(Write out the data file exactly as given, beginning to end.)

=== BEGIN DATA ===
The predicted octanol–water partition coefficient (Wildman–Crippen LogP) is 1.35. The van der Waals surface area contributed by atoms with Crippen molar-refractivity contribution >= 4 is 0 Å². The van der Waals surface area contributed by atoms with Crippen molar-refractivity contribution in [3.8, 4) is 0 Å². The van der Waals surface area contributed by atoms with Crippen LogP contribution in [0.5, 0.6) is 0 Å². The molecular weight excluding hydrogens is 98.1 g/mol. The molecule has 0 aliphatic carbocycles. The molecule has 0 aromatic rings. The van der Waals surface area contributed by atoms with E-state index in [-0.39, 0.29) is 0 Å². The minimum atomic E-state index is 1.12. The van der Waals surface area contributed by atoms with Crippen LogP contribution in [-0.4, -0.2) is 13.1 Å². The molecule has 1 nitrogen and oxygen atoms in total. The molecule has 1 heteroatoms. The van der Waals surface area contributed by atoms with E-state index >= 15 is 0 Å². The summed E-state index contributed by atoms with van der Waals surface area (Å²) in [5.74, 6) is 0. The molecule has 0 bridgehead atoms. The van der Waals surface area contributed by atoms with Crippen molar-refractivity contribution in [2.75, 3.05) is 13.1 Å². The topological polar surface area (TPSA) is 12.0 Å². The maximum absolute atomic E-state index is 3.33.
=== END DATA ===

The predicted octanol–water partition coefficient (Wildman–Crippen LogP) is 1.35. The van der Waals surface area contributed by atoms with Crippen molar-refractivity contribution >= 4 is 0 Å². The van der Waals surface area contributed by atoms with Crippen molar-refractivity contribution in [3.8, 4) is 0 Å². The van der Waals surface area contributed by atoms with Crippen LogP contribution in [0.5, 0.6) is 0 Å². The molecular weight excluding hydrogens is 98.1 g/mol. The molecule has 0 aliphatic carbocycles. The molecule has 0 aromatic rings. The van der Waals surface area contributed by atoms with E-state index in [-0.39, 0.29) is 0 Å². The minimum atomic E-state index is 1.12. The van der Waals surface area contributed by atoms with Crippen LogP contribution in [-0.4, -0.2) is 13.1 Å². The molecule has 1 nitrogen and oxygen atoms in total. The molecule has 1 heteroatoms. The van der Waals surface area contributed by atoms with E-state index >= 15 is 0 Å². The summed E-state index contributed by atoms with van der Waals surface area (Å²) in [5.74, 6) is 0. The molecule has 0 bridgehead atoms. The van der Waals surface area contributed by atoms with Crippen molar-refractivity contribution in [2.75, 3.05) is 13.1 Å². The topological polar surface area (TPSA) is 12.0 Å². The maximum absolute atomic E-state index is 3.33.